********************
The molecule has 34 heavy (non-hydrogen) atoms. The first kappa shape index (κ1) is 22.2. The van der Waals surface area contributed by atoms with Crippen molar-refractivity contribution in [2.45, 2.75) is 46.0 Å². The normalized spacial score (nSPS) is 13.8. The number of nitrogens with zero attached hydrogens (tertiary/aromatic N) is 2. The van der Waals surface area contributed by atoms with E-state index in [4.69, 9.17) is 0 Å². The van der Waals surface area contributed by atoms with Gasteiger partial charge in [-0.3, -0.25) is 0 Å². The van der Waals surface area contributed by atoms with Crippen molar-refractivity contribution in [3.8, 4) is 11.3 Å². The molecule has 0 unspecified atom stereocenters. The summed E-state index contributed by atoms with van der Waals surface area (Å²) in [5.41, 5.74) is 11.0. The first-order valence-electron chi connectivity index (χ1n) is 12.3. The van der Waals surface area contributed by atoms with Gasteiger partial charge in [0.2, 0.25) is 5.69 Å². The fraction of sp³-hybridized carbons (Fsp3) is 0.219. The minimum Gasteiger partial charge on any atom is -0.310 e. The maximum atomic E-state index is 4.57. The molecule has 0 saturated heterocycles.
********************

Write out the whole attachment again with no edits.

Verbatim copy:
The molecule has 34 heavy (non-hydrogen) atoms. The first kappa shape index (κ1) is 22.2. The van der Waals surface area contributed by atoms with Crippen molar-refractivity contribution in [2.45, 2.75) is 46.0 Å². The normalized spacial score (nSPS) is 13.8. The number of nitrogens with zero attached hydrogens (tertiary/aromatic N) is 2. The van der Waals surface area contributed by atoms with E-state index in [4.69, 9.17) is 0 Å². The van der Waals surface area contributed by atoms with Gasteiger partial charge in [-0.3, -0.25) is 0 Å². The van der Waals surface area contributed by atoms with Crippen molar-refractivity contribution in [3.8, 4) is 11.3 Å². The molecule has 0 unspecified atom stereocenters. The summed E-state index contributed by atoms with van der Waals surface area (Å²) in [5.41, 5.74) is 11.0. The first-order valence-electron chi connectivity index (χ1n) is 12.3. The van der Waals surface area contributed by atoms with Gasteiger partial charge in [0.2, 0.25) is 5.69 Å². The fraction of sp³-hybridized carbons (Fsp3) is 0.219. The minimum Gasteiger partial charge on any atom is -0.310 e. The maximum atomic E-state index is 4.57. The molecule has 0 saturated heterocycles.